PDF Report
    Despite the light rain, we had nice looks at a variety of species including Inca Dove, Green-tailed Towhee, White-crowned and (locally scarce) White-throated sparrows, Gila Woodpecker, Pyrrhuloxia, and, happily, the trips only European Starlings. Folks who walked to the river added Loggerhead Shrike, some waterfowl, and several other species.
  • 2019 [04 April] - Sjoerd Radstaak

    PDF Report
    This trip report is the result of a two-week trip to Arizona and central & southern California. The first week was spent in SE-Arizona, Grand Canyon (one morning) and Las Vegas (one evening); the second week was spent in Central-California (3 days) and in and around Los Angeles
  • 2019 [05 May] - Dermot Hughes & Colin Reid - Southern California, Arizona and a small bit of Nevad

    PDF Report
    Two birders, Dermot (Mr H) from Belfast, Northern Ireland and myself from Brisbane, Queensland, Australia. We had planned this trip for last year, but, due to an unforeseen accident, had had to put it off for twelve months. We’re both 63 and been friends for 50 years and have birded together on and off during that time. Mr H has a background in conservation and eco-consultation. I’m just a birder...
  • 2019 [05 May] - Kenny Musgrove

    PDF Report
    At the churchyard just outside of Paradise we were greeted by a single bird singing from the top of a tree. This turned out to be our target, a Juniper Titmouse which gave us great scope views. The only other bird we saw there was a Hermit Thrush so we headed for George Walker’s Yard.
  • 2019 [08 August] - Jacob Roalef - Southeast Arizona Custom Trip

    PDF Report
    Southeast Arizona is a land full of beauty with an incredible diversity of avian life, habitats, scenic views, and other wildlife. On this custom-made, 8-day tour we fully experienced this land’s diversity, ranging from the extreme heat of the desert and lowlands to the lush conifers on top of the canyons. The trip began and ended in Phoenix to include a few specialty birds, and from there we traveled through the canyons of southeast Arizona.
  • 2019 [08 August] - Pat Lueders

    PDF Report
    Our first birding stop was the Amado Water Treatment Pond that produced two sought-after species, Black-bellied Whistling Ducks, two adults with three chicks, and a surprise Greater Roadrunner! Our first Swainson’s Hawk circled above the pond –What a great start to the week!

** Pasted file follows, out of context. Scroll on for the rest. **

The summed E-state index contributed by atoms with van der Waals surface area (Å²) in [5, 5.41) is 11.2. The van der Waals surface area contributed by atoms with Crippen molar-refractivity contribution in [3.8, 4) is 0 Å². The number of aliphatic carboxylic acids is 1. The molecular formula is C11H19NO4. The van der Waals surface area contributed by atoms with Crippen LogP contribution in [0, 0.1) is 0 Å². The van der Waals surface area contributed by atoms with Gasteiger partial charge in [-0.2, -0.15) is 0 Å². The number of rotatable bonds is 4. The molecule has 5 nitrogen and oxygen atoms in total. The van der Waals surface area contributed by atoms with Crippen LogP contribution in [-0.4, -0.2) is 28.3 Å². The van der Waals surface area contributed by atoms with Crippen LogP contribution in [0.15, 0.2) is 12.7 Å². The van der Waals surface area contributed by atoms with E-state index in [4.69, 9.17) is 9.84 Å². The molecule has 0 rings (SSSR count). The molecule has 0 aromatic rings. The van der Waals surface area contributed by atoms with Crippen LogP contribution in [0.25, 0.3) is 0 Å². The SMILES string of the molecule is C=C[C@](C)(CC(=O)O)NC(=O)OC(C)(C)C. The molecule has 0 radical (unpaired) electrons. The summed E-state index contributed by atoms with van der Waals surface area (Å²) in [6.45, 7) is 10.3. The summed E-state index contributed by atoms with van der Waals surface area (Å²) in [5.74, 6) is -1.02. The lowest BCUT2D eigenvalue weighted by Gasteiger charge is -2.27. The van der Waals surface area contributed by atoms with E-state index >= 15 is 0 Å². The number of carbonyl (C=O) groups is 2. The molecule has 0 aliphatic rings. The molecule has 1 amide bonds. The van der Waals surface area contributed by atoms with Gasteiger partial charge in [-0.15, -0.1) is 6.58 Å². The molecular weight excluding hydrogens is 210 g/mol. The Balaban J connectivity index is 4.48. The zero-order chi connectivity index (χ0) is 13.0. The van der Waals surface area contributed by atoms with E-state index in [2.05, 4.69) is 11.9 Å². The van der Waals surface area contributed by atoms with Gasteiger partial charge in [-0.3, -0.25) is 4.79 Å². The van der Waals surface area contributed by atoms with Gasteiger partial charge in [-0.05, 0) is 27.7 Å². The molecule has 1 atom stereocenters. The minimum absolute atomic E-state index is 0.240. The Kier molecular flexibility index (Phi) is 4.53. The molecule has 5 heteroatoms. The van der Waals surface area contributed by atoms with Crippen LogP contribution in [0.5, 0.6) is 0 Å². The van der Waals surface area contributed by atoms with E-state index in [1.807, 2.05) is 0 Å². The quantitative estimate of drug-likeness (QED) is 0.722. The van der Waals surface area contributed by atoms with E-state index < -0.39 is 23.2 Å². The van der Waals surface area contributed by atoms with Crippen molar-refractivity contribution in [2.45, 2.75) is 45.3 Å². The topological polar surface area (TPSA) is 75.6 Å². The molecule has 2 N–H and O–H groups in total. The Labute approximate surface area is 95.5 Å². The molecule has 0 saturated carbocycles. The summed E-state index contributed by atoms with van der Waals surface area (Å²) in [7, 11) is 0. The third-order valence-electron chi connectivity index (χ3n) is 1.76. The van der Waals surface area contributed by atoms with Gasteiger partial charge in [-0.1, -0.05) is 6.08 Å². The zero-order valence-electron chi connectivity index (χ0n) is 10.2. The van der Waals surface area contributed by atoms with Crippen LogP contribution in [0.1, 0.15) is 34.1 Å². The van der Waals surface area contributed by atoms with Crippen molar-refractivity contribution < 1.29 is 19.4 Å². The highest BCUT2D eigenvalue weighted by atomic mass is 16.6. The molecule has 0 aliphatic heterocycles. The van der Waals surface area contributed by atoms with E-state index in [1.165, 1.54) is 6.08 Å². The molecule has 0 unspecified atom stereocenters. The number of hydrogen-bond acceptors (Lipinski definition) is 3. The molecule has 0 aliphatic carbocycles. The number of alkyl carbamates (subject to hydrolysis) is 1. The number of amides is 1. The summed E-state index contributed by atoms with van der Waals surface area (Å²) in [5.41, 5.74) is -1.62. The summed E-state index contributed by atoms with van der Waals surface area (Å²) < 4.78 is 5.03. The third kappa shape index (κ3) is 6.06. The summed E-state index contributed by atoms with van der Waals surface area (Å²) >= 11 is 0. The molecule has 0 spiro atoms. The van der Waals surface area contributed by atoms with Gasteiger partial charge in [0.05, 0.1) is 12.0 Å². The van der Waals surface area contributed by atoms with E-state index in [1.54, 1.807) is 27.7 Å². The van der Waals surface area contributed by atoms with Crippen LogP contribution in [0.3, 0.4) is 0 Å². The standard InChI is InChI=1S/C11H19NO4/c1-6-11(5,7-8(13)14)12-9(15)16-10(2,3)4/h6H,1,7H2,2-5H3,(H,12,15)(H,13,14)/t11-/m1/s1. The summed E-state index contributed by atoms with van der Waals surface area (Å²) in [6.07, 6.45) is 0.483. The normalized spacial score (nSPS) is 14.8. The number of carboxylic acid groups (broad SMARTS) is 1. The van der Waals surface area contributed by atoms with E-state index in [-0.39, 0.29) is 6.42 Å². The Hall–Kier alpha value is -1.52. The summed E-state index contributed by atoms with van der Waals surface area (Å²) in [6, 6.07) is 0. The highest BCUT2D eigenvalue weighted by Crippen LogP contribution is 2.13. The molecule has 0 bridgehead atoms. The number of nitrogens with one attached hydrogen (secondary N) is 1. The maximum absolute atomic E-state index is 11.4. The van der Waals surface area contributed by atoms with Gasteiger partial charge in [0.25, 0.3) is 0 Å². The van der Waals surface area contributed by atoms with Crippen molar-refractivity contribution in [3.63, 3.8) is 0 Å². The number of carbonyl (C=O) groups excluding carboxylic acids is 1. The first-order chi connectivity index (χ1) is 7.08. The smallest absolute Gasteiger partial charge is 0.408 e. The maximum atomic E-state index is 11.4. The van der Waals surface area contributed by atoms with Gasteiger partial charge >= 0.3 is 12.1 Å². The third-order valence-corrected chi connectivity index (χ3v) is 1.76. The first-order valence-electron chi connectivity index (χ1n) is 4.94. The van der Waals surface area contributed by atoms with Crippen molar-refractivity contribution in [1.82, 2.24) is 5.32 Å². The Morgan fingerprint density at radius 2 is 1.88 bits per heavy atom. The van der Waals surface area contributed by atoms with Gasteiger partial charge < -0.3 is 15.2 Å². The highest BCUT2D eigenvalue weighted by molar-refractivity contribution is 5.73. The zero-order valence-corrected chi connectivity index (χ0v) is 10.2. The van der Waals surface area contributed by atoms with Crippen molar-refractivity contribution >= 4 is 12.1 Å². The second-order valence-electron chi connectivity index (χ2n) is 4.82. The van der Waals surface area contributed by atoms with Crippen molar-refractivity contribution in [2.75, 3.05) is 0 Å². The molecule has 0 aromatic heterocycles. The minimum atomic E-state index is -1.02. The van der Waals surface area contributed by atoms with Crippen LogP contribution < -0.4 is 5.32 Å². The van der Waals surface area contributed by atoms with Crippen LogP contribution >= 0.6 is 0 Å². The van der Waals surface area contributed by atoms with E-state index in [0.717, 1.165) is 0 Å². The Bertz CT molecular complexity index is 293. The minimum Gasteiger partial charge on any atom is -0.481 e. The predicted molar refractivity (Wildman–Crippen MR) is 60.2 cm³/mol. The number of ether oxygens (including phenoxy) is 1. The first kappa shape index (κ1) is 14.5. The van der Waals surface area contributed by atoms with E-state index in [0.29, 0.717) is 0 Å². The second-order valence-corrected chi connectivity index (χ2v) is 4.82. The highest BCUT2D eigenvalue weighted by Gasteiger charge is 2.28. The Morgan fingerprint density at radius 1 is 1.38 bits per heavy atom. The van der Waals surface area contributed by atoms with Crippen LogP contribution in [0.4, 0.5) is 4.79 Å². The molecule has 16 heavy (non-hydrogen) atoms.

• 2019 [11 November] - Michael Marsden - Sky Islands

    PDF Report
    Our first birding stop was at the Benson Sewage Treatment Plant and its deep-water lagoon, which attracts a variety of diving ducks otherwise scarce in the area. On our visit. these included a small flock of Buffleheads, a couple of Redheads, and 10 Canvasbacks. There were also 4 Mexican Ducks on the water– our first regional specialty. Other birds there included Wilson’s Snipe, and Lark Bunting, but our most memorable sighting was of a Greater Roadrunner showing off its athletic prowess just by our van.
  • 2020 [01 January] - Bob Meinke

    PDF Report
    we ventured out for our first birding of the tour. Say’s Phoebe, a western species that stays year-round in southern Arizona, was calling, and we soon saw several of these attractive birds flycatching from fenceposts and nearby treetops. Additional species here included Bewick’s Wren, Chipping Sparrow, Northern Mockingbird, and Lesser Goldfinch. Peg soon detected a wren softly calling from a grouping of enormous boulders. Seeming more like Rock Wren habitat, we were a bit surprised when a Canyon Wren finally revealed itself after a bit of coaxing from playback. A pair of stunning Vermillion Flycatchers were then spotted in the low-growing mesquite trees as we made our way back to the vans...
  • 2021 [08 August] - Jacob Roalef - Birding Ecotour

    PDF Report
    2 | T R I P R E P O R T USA: SE Arizona August 2021 Overview This ten-day set departure tour of Southeast Arizona commenced in Tucson, Arizona on the 16th of August 2021 and concluded back there on the 25th of August 2021. Several of the tour participants arrived early for one day of pre-trip birding in the Phoenix, Arizona area. The tour visited many amazing birding locations including Mount Lemmon, Madera Canyon, Box Canyon, Paton Center for Hummingbirds, Patagonia Rest Area, Carr Canyon, Ramsey Canyon, Las Cienegas National Conservation Area, Ash Canyon Bird Sanctuary, Cave Creek South Fork, Rustler Park, and Lake Cochise